In the first installment of the Why Antiques? series, we tried to build a coherent argument that our first reason to try to compel people was value. Today we tackle another component- Style. In our consumer culture, we all tend to fill our life with what I will categorize as “stuff”. I am clearly guilty of falling in this category, maybe owning 2 laptops, a desktop, a netbook and currently utilizing my 5th IPhone (2 upgrades, 2 dropped and another in the dog bowl) might be a sign. The stuff I am talking about is the disposable mass produced trinkets that we live with. The nic-nacs from the mall. the coffee cup we just can’t seem to part with or the reason we keep buying more storage devices for the closet, attic and basement. The utilization of antiques in our homes and lives gives us the opportunity to replace some of the stuff in our lives with style. Imagine a world without this conversation-”Gee Jane, I just got the same picture frame at Pottery Barn, how exciting we now have the same frame.” Replace it with “Jane- where did you get that picture frame, I love it.” Antiques and vintage allow people to explore and develop a passion for the things in their homes and lives. They also allow an opportunity to stand out in the world of sameness and stuff. “Jane always has such cool stuff in her home, maybe I should go shopping with her next time”.

Style is another underutilized marketing concept in selling antiques. We tend to try to market items based upon the object themselves, rather than how they might fit in someone’s home. The business tends to try to focus too much emphasis on the collector and tends to ignore explaining to the larger group of consumers who might like to add the style that living with antiques can bring into their lives. People who have the collecting gene are a significantly smaller group than people who have homes to fill.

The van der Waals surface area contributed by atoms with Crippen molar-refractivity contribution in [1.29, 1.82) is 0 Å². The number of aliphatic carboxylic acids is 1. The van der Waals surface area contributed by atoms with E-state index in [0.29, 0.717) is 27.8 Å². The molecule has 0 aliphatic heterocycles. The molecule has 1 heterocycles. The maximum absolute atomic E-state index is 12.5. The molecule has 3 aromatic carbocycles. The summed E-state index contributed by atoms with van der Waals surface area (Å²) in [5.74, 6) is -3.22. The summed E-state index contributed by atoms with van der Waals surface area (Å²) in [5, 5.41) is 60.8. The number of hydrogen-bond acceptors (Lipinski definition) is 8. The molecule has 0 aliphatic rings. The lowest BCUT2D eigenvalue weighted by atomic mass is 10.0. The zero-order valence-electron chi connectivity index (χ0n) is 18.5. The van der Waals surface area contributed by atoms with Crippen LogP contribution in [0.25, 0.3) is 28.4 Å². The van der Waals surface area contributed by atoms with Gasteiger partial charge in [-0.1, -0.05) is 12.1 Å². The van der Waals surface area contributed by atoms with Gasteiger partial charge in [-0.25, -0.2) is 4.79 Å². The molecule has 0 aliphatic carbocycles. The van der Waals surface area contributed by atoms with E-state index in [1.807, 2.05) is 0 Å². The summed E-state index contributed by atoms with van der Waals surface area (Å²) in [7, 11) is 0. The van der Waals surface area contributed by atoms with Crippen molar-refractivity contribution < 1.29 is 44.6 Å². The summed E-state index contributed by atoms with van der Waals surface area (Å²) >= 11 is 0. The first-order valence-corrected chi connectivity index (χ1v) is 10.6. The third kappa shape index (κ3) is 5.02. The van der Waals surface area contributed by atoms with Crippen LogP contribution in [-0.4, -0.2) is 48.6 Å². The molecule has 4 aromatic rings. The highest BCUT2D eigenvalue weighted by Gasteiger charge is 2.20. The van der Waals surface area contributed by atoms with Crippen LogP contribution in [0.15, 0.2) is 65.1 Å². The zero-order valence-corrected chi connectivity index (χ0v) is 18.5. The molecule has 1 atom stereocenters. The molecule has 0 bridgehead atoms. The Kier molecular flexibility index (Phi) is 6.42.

Friday, February 19, 2010

Slowly recovering and gathering my wits

For many customers, an antique show ranges from a pleasant afternoon experience to an all consuming passion. Even the most passionate collector only spends a day or two at a show (with exceptions). For dealers and show managers, often times feels like giving birth. Not to offend those who have actually gone through the birthing process (including my wife), I do concede there might exageration involved in my previous statement. Needless to say both childbirth and antique show particpation and production do require recovery time. Part of this process involves stepping away for a little while before making observations. I always feel it takes the better part of two weeks to figure out what really happens. I will certainly be sharing a lot more information from all three Nashville shows soon. I also am thinking about part 2 of the series "Why Antiques?". The first post which focused on the topic of "value" got quite a bit of reaction. Michael has added a lot of new flickr photos of the show which can be accessed throught the slideshow on the right. This photo is titled "crowd control" and is not security screening, just a good old fashioned ticket line.

Monday, February 15, 2010

Check out the Flickr slideshow!

Some of you may have noticed the Flickr slideshow that I've added to the blog. It already has photos from last weeks show, and staff photographer Michael will be adding more in the next few days. It was truly a whirlwind week in Music City. On my end, the normal anxiety of event management was increased by the series of storms that were plaguing various parts of the country in the days prior and during set-up. Tales of mamouth snows and treacherous journeys were common. But low and behold, most dealers and customers were successful in there treks.

Our first photo

The booth of Mario Pollo at Music Valley featured a outstanding selection including this Odd Fellows ceremonial arch. Something you don't see every day. Stuck in Nashville one more day as it is snowing at home.

Sunday, February 14, 2010

Shortest post ever.

Nashville is over. Photos to come- I'm tired.

Wednesday, February 10, 2010

The Usual Suspects.

Although the Antique Show business is a lot of fun, sometimes our vendors cross the line. In these instances, we have installed our own system to handle these violations. During set-up yesterday, these three vendors were charged with the
following violations:
1. Melby, John- intoxication via paint fumes.
2. Young, Monty- picking without a license.
3. Leggett, Kim- flaunting her wares.
All three have pleaded quilty and have been sentenced to do another show.

Tuesday, February 9, 2010

A show is born.

I've often said that the process of putting together a great booth is often like abdominal surgery. As the patient, you really don't want to see the process, you just want to hope everything comes out good in the end. Looking forward to a great show, the early pictures are encouraging.